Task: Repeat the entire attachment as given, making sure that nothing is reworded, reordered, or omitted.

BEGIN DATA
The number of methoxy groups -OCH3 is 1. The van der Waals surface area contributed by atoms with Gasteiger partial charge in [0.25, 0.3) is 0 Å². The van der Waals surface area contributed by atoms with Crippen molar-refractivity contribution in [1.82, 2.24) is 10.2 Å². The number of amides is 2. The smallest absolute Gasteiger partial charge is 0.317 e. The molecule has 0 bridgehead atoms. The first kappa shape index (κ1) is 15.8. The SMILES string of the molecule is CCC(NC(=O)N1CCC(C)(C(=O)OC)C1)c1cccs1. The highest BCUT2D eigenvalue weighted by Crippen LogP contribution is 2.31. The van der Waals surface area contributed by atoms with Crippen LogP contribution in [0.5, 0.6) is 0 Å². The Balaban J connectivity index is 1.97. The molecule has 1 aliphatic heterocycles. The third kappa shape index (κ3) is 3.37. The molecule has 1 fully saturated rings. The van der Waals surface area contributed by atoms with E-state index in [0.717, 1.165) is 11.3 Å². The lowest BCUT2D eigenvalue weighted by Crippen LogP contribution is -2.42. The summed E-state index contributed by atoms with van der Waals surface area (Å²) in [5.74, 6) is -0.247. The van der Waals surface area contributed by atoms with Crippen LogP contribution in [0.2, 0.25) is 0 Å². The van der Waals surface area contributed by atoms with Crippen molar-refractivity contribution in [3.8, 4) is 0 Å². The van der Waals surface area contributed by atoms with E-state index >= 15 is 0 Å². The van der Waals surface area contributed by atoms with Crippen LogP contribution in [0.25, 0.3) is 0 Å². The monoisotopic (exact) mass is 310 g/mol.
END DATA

The number of methoxy groups -OCH3 is 1. The van der Waals surface area contributed by atoms with Gasteiger partial charge in [0.25, 0.3) is 0 Å². The van der Waals surface area contributed by atoms with Crippen molar-refractivity contribution in [1.82, 2.24) is 10.2 Å². The number of amides is 2. The smallest absolute Gasteiger partial charge is 0.317 e. The molecule has 0 bridgehead atoms. The first kappa shape index (κ1) is 15.8. The SMILES string of the molecule is CCC(NC(=O)N1CCC(C)(C(=O)OC)C1)c1cccs1. The highest BCUT2D eigenvalue weighted by Crippen LogP contribution is 2.31. The van der Waals surface area contributed by atoms with Crippen LogP contribution in [0.5, 0.6) is 0 Å². The Balaban J connectivity index is 1.97. The molecule has 1 aliphatic heterocycles. The third kappa shape index (κ3) is 3.37. The molecule has 1 fully saturated rings. The van der Waals surface area contributed by atoms with E-state index in [0.717, 1.165) is 11.3 Å². The lowest BCUT2D eigenvalue weighted by Crippen LogP contribution is -2.42. The summed E-state index contributed by atoms with van der Waals surface area (Å²) in [5.74, 6) is -0.247. The van der Waals surface area contributed by atoms with Crippen LogP contribution in [0.2, 0.25) is 0 Å². The van der Waals surface area contributed by atoms with Crippen molar-refractivity contribution in [3.8, 4) is 0 Å². The van der Waals surface area contributed by atoms with E-state index >= 15 is 0 Å². The van der Waals surface area contributed by atoms with Crippen LogP contribution in [0.25, 0.3) is 0 Å². The monoisotopic (exact) mass is 310 g/mol.